Husband reminded all of us that we are a family of four — not a family of one. Thus, we all get to have different experiences and we should be celebrating each other’s achievements and experiences. Oh, that smart man.
So off we went to visit the cousins in JAX. We hit an 8:30am soccer game, went to the county fair, played HORSE, held a mini fashion show, and dined al fresco with wine and fish tacos.
We are home now and our unit is intact again. Oldest was full of hugs and smiles to have us return. And now the spotlight returns to her as we have final rehearsals and a big birthday party this weekend. And we start this week with smiles on all our faces. All four of us.
Splitting an airport sandwich as we wait to board.
Pirate cousins. Ahoy Mate!
Don’t see these signs anywhere in Boston!
Flying high at the fair. Fourteen rides in 3 hours.
Pig races? Of course!
I can’t stop taking pictures of fall around here. It’s an obsession. Now that I am no longer working and outside more during the day, I am noticing all these little details around me….birds flying overhead, berries replacing flowers, and colors that are muted in oranges, reds and golds (this is a Redhead’s favorite season!).
The other day I was immersed in a squirrel chase up and down a tree trunk. They weren’t playing very nicely with one another — maybe it was a fight over an acorn? All I know is that I snapped and yelled “Be Nice To Your Sister” and then paused once I realized I was talking to squirrels!
Anyway, I wish you all a wonderful weekend! Youngest and I are off to Florida to see cousins; while Oldest and Husband stay here in Boston for Nutcracker rehearsals and some daddy/daughter bonding. TGIF!
My favorite post was from a few years ago, at age 8, when my oldest daughter had her heart set on dancing in the Nutcracker. If you see a giant smile on her face these days, it’s because her dream has come true…on November 29th, three days after her 10th birthday, she will perform for her first time as a reindeer in the Boston Ballet Nutcracker.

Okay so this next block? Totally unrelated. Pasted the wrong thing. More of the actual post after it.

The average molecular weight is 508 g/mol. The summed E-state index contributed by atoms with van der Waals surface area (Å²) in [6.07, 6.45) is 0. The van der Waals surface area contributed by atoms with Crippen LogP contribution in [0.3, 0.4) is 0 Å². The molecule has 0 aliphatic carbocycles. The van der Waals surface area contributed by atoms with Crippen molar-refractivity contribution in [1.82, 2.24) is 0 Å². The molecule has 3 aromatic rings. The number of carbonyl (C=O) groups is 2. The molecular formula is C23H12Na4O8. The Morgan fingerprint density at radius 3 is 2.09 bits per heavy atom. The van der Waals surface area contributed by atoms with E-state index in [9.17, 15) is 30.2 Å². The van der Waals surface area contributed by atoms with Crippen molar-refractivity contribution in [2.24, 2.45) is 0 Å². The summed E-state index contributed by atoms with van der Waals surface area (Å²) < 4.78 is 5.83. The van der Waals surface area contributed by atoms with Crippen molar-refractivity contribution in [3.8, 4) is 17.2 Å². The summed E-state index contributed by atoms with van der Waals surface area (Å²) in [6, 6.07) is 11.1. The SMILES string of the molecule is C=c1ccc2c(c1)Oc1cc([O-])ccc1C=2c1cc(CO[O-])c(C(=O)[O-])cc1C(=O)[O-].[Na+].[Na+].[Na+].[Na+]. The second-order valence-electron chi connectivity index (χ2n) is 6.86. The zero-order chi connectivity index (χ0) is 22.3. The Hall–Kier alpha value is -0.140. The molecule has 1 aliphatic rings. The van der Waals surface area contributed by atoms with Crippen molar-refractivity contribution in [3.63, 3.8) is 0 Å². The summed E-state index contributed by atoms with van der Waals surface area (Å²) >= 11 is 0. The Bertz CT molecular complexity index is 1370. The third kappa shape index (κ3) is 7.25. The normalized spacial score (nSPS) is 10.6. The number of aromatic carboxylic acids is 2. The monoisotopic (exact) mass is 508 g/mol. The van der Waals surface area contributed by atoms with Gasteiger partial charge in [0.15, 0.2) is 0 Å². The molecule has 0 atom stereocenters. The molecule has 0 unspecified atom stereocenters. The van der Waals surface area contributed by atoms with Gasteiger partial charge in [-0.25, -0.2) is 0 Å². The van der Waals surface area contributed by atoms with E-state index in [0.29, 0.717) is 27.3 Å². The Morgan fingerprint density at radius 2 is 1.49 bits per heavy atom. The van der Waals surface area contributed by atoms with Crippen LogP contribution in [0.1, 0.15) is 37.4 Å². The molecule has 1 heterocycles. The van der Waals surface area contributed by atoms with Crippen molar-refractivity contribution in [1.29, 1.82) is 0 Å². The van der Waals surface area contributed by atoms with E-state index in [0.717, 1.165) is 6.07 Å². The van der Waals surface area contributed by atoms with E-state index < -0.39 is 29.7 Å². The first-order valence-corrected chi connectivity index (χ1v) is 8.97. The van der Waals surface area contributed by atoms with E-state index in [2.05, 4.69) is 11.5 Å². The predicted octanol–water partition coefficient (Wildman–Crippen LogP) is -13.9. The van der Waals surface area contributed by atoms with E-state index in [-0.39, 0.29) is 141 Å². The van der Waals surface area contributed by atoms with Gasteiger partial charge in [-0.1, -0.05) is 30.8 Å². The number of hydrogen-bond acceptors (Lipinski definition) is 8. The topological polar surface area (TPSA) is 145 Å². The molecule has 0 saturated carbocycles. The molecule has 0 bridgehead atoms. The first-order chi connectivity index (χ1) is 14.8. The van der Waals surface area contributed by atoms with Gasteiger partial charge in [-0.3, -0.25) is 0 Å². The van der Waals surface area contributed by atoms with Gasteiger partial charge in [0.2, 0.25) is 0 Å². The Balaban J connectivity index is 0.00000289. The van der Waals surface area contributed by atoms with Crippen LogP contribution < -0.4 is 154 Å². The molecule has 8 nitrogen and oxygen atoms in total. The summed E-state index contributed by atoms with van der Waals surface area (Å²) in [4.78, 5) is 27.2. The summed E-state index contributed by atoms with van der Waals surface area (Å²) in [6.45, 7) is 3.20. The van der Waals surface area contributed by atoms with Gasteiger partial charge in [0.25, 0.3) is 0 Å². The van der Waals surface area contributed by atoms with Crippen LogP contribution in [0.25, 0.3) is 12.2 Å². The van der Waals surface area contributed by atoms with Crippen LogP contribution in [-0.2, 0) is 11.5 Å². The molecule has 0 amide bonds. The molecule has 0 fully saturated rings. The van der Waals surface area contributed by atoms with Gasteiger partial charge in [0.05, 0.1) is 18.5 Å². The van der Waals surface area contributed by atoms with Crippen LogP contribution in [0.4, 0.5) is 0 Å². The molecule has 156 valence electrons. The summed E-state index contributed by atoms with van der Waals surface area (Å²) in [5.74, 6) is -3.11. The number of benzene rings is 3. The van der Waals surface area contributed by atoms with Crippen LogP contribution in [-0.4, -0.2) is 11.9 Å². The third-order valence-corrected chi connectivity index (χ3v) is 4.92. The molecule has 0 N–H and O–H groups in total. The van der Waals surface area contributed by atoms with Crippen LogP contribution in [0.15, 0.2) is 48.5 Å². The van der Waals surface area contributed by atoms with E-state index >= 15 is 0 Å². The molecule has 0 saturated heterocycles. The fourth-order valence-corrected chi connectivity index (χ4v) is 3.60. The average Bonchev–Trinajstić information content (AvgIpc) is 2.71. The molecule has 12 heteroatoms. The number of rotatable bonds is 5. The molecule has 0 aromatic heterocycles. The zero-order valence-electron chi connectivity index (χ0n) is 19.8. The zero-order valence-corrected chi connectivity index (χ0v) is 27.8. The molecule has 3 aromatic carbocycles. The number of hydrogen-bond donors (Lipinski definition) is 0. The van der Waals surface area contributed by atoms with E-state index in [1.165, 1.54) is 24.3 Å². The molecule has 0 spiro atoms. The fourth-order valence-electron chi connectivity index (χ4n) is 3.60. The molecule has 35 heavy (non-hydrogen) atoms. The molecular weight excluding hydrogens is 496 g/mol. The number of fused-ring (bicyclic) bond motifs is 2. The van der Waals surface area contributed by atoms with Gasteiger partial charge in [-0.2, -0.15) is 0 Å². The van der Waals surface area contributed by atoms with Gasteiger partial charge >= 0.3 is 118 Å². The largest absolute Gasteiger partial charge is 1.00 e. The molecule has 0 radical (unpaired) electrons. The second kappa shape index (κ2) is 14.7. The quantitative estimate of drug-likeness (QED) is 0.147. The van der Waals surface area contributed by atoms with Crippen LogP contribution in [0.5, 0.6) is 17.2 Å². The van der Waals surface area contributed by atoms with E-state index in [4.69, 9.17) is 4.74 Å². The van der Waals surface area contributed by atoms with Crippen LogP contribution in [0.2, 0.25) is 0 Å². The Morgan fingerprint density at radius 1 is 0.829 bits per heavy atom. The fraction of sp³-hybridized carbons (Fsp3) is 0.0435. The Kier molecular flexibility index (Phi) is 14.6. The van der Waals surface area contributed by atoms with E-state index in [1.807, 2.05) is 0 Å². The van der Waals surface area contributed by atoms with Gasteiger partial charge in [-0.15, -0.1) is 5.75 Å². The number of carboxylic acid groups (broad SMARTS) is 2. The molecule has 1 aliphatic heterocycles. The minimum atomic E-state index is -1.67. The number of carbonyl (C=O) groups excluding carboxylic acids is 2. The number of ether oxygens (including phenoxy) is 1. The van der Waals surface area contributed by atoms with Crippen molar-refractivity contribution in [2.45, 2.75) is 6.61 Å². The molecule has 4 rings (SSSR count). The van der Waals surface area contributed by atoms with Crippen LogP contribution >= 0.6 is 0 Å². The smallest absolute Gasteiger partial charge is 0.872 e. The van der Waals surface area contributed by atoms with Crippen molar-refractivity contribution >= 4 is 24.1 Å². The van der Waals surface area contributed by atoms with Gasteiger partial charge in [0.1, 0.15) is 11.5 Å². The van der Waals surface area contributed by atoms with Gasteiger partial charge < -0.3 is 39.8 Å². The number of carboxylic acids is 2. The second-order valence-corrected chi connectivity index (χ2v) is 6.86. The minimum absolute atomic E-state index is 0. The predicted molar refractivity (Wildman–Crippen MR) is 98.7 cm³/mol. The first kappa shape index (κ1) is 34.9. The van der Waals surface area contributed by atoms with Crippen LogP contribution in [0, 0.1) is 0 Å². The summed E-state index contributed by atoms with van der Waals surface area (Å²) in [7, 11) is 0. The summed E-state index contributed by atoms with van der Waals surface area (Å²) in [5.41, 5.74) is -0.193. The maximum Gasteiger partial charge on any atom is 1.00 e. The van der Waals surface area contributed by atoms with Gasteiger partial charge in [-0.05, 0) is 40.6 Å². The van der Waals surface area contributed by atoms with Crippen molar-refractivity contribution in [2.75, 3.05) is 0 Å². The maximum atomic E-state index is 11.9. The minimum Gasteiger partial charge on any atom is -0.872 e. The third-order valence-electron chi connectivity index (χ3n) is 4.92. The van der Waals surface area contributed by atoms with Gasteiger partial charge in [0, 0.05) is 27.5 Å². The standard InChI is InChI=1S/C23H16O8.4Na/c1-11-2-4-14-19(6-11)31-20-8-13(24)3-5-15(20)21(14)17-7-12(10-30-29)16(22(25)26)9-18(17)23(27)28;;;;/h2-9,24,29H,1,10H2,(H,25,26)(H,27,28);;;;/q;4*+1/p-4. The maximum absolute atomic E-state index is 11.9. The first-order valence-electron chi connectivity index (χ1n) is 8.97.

Since the news arrived on October 3rd, she has been literally bouncing up and down with glee (she’s a jumping bean when excited). Every week is an added layer of excitement — costume fittings, professional photos, stage rehearsals at the Boston Opera House. And I’ll admit, our entire family has the Nutcracker bug now.
The world of professional ballet is foreign to me, but I’m a bit obsessed. And when Cup of Jo shared a link to the city.ballet documentary on the AOL channel, I could not stop watching. Narrated by Sarah Jessica Parker, the documentary follows New York City Ballet’s dancers as they deal with relationships, sacrifices and the ups and downs of being a professional dancer. All of the videos are around 6-8 minutes, but I’m so fascinated by the storylines, that I could easily watch hours more of the footage.
I don’t know if a professional dancing track is one that I’d encourage for my oldest. Yet seeing these videos certainly gives me an appreciation for those who chose this physically and mentally demanding track. For now, I’ll just sit in Row G and enjoy the view of my little reindeer pulling the Snow Queen on stage.